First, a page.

This booklet is for people who have been diagnosed with bowel cancer under the age of 50. It gives an introduction to how bowel cancer can affect your body, your emotions, your relationships and your everyday life. It includes the personal experiences of people who have been diagnosed with bowel cancer at a younger age. There are links to more detailed information, contact details for organisations, and a glossary of the medical words used.

Cover image of 'Understanding cancer of the vulva'

Understanding cancer of the vulva (February 2018)

Macmillan Cancer Support

This booklet provides information on the causes and symptoms of vulval cancer, diagnosis and staging, and treatment options and their side-effects. It also discusses feelings and has advice on self-help and support (including financial benefits). 

Cover image of 'Thinking about end of life. Finding support and getting your affairs in order'

Thinking about end of life. Finding support and getting your affairs in order (May 2018)

Age UK

Thinking about the end of life can be difficult, but being well informed can help people consider all their options at a time that’s right for them. This guide will make suggestions about the options and services available to help people make the best choices. It will explain how to make wishes and treatment preferences known, and help peole consider where they would like to be looked after towards the end of life.

Cover image of 'Goodbye Daisy'

Goodbye Daisy (2018)

Hashtag Press

Elsie and Daisy are best friends. They go to a special school, a school where the children have helpers and some of the children use wheels to get around. Elsie waits at the classroom door for her best friend to arrive every day. One day Daisy doesn’t arrive in school. All the grown-ups are crying; they are sad because Daisy has died. Elsie will never see her friend again. Elsie isn’t sad though, she is cross with her friend for not saying goodbye. Goodbye Daisy is based on Stephanie Nimmo’s own experiences of explaining to her daughter Daisy’s friends that Daisy had died. Aimed mainly at children with profound learning disabilities it is also a heart-warming social story and support guide about the death of a school friend that will support help parents, carers and professionals support a child through their loss and grief. (Publisher)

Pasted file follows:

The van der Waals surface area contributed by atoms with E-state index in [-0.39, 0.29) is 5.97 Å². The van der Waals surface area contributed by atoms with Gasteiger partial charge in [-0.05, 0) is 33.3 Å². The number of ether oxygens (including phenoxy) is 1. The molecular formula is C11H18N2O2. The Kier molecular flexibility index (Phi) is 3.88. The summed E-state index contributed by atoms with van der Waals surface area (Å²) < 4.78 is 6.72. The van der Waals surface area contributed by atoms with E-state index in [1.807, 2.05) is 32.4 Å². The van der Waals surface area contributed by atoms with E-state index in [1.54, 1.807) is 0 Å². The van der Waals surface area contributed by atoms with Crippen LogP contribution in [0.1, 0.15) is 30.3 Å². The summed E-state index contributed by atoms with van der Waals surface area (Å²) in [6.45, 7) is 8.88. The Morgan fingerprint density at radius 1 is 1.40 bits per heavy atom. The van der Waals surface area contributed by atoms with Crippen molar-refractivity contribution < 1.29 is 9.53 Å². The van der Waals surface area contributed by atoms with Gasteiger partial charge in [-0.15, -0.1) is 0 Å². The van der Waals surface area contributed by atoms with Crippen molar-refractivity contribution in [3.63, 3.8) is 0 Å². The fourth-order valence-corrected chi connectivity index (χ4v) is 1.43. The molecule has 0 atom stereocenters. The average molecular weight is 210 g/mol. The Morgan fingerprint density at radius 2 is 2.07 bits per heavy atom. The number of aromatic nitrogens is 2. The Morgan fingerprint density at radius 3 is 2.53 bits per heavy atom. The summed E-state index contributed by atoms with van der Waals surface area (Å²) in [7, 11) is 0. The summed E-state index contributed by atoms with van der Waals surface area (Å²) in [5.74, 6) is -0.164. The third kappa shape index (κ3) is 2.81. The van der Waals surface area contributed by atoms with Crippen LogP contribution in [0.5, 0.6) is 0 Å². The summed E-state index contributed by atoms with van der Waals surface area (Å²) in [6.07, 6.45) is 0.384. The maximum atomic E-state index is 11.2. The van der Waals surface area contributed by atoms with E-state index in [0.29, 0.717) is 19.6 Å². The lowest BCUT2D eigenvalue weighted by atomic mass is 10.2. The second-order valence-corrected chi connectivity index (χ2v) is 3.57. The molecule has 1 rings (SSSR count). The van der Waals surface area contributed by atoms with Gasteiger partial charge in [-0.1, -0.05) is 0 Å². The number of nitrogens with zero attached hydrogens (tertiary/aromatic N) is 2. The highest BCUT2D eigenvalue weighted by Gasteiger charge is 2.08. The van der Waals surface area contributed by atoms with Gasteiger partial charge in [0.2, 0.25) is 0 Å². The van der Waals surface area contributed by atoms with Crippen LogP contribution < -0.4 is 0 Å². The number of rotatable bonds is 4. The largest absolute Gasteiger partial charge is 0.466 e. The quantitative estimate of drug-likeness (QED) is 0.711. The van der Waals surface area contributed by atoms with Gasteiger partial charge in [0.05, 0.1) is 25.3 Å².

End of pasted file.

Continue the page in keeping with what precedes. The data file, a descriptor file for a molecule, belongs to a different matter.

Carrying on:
Cover image of 'Never too young to grieve. Supporting children under 5 after the death of a parent'

Never too young to grieve. Supporting children under 5 after the death of a parent (2018)

Winston's Wish

A child’s early years are a time of development and change which helps shape the rest of their life. From newborn babies needing constant attention and care to curious children seeking new experiences, an immense amount of learning and change happen during this short period of time. A key focus of early childhood is the relationships that children form with the important people in their lives — usually parents, carers and siblings. Most children will form a strong, secure bond with these people, which enables them to feel safe, and encourages the curiosity that helps them to explore their world. Bereavement during a child’s early years interrupts the attachment that they have with that person. In the absence of strong memories of their own, it can be hard for a young child to remember the person who has died and to feel connected to them. This booklet is designed for parents, carers, childcare professionals and other adults supporting children up to the age of 5 who have experienced the death of a parent or carer. It offers information and ideas as well as some activities which we hope will benefit children and their families. (Publisher)